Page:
Acquisitions round-up: Tate gets Indigenous Australian art and Ohio’s Toledo Museum swaps Impressionist paintings for a Kerry James Marshall


Portrait of a Black Man in a World of Trouble (1990), Kerry James Marshall
Toledo Museum of Art, Ohio

Portrait of a Black Man in a World of Trouble, Kerry James Marshall’s painting from 1990, which depicts the piercing gaze of a Black man overlaid on a charred US flag, is one of 27 works acquired by the Toledo Museum of Art following the sale of three deaccessioned Impressionist paintings from the museum’s permanent collection.

The museum raised $59.6m by selling paintings by Pierre-Auguste Renoir, Paul Cézanne and Henri Matisse at a Sotheby’s New York auction in May.

The museum’s new haul reflects its “commitment to a culture of belonging in a broadened narrative of art history”, Adam Levine, the museum’s director, said in a statement.

12th-century Mosan plaque, Manchester Museum

Courtesy of Manchester Museum

12th-century Mosan plaque
Manchester Museum

A medieval plaque, first discovered in a field in Oldham, Greater Manchester, has been acquired by Manchester Museum. The plaque is thought to date back to the 12th century and will go on public display when the museum reopens in February 2023. It shows St Luke the Evangelist, one of the four traditionally ascribed authors of the canonical gospels, at his writing desk. The head of a bull, the symbol of St Luke, looms above the desk.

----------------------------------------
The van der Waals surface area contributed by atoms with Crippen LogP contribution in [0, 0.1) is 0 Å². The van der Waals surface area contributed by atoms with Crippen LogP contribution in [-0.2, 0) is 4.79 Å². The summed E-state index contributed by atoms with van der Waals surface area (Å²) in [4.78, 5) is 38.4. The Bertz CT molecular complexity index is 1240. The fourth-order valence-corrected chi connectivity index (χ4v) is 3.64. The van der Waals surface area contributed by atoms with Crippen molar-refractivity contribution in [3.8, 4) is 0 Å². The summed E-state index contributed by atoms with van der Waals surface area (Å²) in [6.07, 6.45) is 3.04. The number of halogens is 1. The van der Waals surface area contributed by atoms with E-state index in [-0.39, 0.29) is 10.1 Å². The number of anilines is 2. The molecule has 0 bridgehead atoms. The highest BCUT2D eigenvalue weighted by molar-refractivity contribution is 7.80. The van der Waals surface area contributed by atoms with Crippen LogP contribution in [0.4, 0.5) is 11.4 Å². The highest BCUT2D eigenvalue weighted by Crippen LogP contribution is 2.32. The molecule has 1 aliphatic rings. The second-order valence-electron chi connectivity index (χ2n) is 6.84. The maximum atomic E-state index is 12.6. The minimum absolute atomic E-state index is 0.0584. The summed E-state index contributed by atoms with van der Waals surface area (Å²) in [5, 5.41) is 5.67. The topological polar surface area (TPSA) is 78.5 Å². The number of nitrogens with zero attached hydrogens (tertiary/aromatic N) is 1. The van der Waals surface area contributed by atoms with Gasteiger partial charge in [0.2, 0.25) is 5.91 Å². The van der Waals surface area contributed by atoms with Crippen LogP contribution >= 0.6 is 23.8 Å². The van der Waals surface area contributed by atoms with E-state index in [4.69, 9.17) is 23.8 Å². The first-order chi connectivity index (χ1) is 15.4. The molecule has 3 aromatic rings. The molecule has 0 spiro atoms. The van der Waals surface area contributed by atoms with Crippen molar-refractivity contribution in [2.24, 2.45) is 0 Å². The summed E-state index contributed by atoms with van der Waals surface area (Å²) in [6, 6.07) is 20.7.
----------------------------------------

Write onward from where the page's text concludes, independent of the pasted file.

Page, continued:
This is the first Mosan plaque known to have been discovered in the northwest of England. “Mosan” is a term used to describe enamel, stained-glass and metalwork produced in the valley of the River Meuse between Luxembourg and Belgium, Germany and France.

“We don’t currently know why, how, or when the plaque ended up in a field in Oldham,” says Bryan Sitch, the curator of archaeology at Manchester Museum.

Baratjala (2020), Nongirrna Marawili, Museum of Contemporary Art Australia, Sydney, and Tate, London © the artist

Baratjala (2020), Nongirrna Marawili
Museum of Contemporary Art Australia, Sydney, and Tate, London

The Museum of Contemporary Art Australia and Tate have announced the joint acquisition of six works by five Australian artists of Indigenous heritage. The works are now on display for the first time at Tate Modern in London as part of the British institution’s expanded rehang of the landmark exhibition A Year in Art: Australia 1992, first displayed in early 2021. The augmented exhibition is on show until May 2023, after which the newly acquired works will enter the permanent collection of both museums under a new sharing scheme.

The jointly acquired works includes pieces by Mabel Juli, Nongirrna Marawili, Judy Watson and Yhonnie Scarce, allowing visitors to Tate Modern to come into direct contact with the history and contemporary concerns of Aboriginal and Torres Strait Islander artists.

Frances Morris, the director of Tate Modern, says the acquisition will “allow us to tell new transnational art histories”. The acquisitions were made possible through the International Joint Acquisition Program for contemporary Australian art.


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